Sens. John KerryJohn Forbes KerrySeinfeld's Jason Alexander compares Trump dance video to iconic Elaine dance This time, for Democrats, Catholics matter President's job approval is surest sign Trump will lose reelection MORE (D-Mass.) and Dianne FeinsteinDianne Emiel FeinsteinSchumer says he had 'serious talk' with Feinstein, declines to comment on Judiciary role Democratic senators introduce bill to constrain F-35 sales to UAE Durbin signals he isn't interested in chairing Judiciary Committee MORE (D-Calif.) described themselves as “surprised” by Snowe’s stand on a bill that otherwise had broad bipartisan support.
“This is something eight, 10 years ago never would have happened, there never would have been cloture on this,” Feinstein said in reference to the procedure Democratic leaders pursued to end Snowe’s filibuster.
Snowe said the burden of federal regulations is a problem that must be addressed immediately, while the national economy continues to struggle.
“We have got a serious problem in America,” Snowe said on the Senate floor Wednesday. “It’s persistently high unemployment, it’s sub-par growth. The economic conditions are deeply troubling. We have to get the show on the road. That means regulatory reform. It is one of the chief, foremost concerns among small businesses.”
It’s one of several conservative positions Snowe, long considered one of the Senate’s pre-eminent centrists, has taken this year.
She disappointed environmental activists last month by voting for an amendment sponsored by Senate Republican Leader Mitch McConnellAddison (Mitch) Mitchell McConnellOn The Money: McConnell says he would give Trump-backed coronavirus deal a Senate vote | Pelosi, Mnuchin see progress, but no breakthrough | Trump, House lawyers return to court in fight over financial records Progress, but no breakthrough, on coronavirus relief LGBTQ voters must show up at the polls, or risk losing progress MORE (Ky.) barring the Environmental Protection Agency (EPA) from taking action to address greenhouse gas emissions.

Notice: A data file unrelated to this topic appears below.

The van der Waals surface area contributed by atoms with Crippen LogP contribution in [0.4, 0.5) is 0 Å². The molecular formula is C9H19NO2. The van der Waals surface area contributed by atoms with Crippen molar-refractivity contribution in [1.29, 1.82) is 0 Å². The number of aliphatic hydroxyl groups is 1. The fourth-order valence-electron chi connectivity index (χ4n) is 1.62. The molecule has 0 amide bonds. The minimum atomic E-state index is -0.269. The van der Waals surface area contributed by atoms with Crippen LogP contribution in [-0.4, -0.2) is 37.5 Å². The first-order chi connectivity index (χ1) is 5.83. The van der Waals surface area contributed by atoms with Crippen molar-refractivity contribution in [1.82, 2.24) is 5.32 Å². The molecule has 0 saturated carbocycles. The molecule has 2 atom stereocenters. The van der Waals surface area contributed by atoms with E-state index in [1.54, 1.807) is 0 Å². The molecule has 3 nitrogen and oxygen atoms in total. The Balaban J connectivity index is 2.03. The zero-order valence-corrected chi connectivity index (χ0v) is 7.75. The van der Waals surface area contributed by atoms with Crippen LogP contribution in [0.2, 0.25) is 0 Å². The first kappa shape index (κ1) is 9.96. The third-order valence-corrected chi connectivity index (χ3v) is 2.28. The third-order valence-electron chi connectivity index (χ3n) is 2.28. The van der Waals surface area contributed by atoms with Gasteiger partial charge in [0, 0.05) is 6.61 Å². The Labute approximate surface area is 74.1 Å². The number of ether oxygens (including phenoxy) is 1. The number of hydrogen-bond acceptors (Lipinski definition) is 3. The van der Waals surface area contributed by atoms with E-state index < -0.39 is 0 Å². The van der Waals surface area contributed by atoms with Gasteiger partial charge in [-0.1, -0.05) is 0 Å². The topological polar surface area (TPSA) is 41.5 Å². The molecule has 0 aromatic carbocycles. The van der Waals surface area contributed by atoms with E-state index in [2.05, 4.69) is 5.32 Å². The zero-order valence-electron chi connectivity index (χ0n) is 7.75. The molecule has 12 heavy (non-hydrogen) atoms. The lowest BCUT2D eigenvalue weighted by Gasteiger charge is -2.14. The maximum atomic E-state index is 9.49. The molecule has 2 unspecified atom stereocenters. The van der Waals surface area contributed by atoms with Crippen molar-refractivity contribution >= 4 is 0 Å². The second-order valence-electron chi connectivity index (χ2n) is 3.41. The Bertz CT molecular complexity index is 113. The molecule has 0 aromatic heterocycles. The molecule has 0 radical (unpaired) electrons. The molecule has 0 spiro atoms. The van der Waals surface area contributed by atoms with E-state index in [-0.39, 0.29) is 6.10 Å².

It was a rare instance of splitting with her home-state colleague, Sen. Susan CollinsSusan Margaret CollinsSenate to vote Monday to confirm Amy Coney Barrett to Supreme Court Cunningham, Tillis locked in tight race in North Carolina: poll 51 percent want Barrett seated on Supreme Court: poll MORE (R-Maine), who opposed McConnell’s proposal.
David Hamilton, director of global warming and energy programs at the Sierra Club, said it’s the latest example of Snowe moving to the right on the issue of climate change. He noted that she voted for an amendment sponsored last year by Sen. Lisa MurkowskiLisa Ann MurkowskiSenate to vote Monday to confirm Amy Coney Barrett to Supreme Court Senate GOP eyes Oct. 26 for confirming Barrett to Supreme Court This week: Clock ticks on chance for coronavirus deal MORE (R-Alaska) to tie the EPA’s hands.